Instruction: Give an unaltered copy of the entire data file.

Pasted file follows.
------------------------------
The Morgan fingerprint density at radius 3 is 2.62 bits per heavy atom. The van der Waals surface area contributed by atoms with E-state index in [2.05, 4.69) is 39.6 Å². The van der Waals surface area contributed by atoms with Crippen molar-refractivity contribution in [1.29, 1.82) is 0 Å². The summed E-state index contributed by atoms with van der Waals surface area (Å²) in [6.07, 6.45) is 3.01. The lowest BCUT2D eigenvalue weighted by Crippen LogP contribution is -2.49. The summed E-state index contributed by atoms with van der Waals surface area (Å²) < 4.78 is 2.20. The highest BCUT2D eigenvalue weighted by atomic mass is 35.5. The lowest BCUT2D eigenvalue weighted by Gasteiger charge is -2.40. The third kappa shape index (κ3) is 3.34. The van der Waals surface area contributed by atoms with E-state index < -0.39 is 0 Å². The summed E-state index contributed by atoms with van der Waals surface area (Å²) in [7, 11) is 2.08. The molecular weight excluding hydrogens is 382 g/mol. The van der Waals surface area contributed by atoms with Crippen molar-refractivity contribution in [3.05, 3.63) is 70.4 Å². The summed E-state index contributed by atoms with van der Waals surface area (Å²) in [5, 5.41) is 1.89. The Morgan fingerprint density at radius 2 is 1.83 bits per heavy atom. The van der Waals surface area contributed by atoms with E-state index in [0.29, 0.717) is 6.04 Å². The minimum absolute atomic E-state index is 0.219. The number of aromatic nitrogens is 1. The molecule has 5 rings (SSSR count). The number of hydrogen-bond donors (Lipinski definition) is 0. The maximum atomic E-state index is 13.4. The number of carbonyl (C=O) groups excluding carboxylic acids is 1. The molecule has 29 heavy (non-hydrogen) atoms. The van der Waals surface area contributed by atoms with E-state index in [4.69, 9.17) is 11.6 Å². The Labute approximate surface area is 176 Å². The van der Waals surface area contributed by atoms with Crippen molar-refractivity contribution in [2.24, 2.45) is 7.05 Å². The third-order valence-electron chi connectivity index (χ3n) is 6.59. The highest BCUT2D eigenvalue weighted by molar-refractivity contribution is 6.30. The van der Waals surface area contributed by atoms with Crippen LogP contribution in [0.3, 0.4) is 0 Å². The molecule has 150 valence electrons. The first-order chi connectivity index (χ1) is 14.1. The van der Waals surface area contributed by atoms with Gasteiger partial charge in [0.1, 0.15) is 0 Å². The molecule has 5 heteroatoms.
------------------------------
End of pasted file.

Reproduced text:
The Morgan fingerprint density at radius 3 is 2.62 bits per heavy atom. The van der Waals surface area contributed by atoms with E-state index in [2.05, 4.69) is 39.6 Å². The van der Waals surface area contributed by atoms with Crippen molar-refractivity contribution in [1.29, 1.82) is 0 Å². The summed E-state index contributed by atoms with van der Waals surface area (Å²) in [6.07, 6.45) is 3.01. The lowest BCUT2D eigenvalue weighted by Crippen LogP contribution is -2.49. The summed E-state index contributed by atoms with van der Waals surface area (Å²) < 4.78 is 2.20. The highest BCUT2D eigenvalue weighted by atomic mass is 35.5. The lowest BCUT2D eigenvalue weighted by Gasteiger charge is -2.40. The third kappa shape index (κ3) is 3.34. The van der Waals surface area contributed by atoms with E-state index < -0.39 is 0 Å². The summed E-state index contributed by atoms with van der Waals surface area (Å²) in [7, 11) is 2.08. The molecular weight excluding hydrogens is 382 g/mol. The van der Waals surface area contributed by atoms with Crippen molar-refractivity contribution in [3.05, 3.63) is 70.4 Å². The summed E-state index contributed by atoms with van der Waals surface area (Å²) in [5, 5.41) is 1.89. The Morgan fingerprint density at radius 2 is 1.83 bits per heavy atom. The van der Waals surface area contributed by atoms with E-state index in [0.29, 0.717) is 6.04 Å². The minimum absolute atomic E-state index is 0.219. The number of aromatic nitrogens is 1. The molecule has 5 rings (SSSR count). The number of hydrogen-bond donors (Lipinski definition) is 0. The maximum atomic E-state index is 13.4. The number of carbonyl (C=O) groups excluding carboxylic acids is 1. The molecule has 29 heavy (non-hydrogen) atoms. The van der Waals surface area contributed by atoms with E-state index in [4.69, 9.17) is 11.6 Å². The Labute approximate surface area is 176 Å². The van der Waals surface area contributed by atoms with Crippen molar-refractivity contribution in [2.24, 2.45) is 7.05 Å². The third-order valence-electron chi connectivity index (χ3n) is 6.59. The highest BCUT2D eigenvalue weighted by molar-refractivity contribution is 6.30. The van der Waals surface area contributed by atoms with Crippen LogP contribution in [0.3, 0.4) is 0 Å². The molecule has 150 valence electrons. The first-order chi connectivity index (χ1) is 14.1. The van der Waals surface area contributed by atoms with Gasteiger partial charge in [0.1, 0.15) is 0 Å². The molecule has 5 heteroatoms.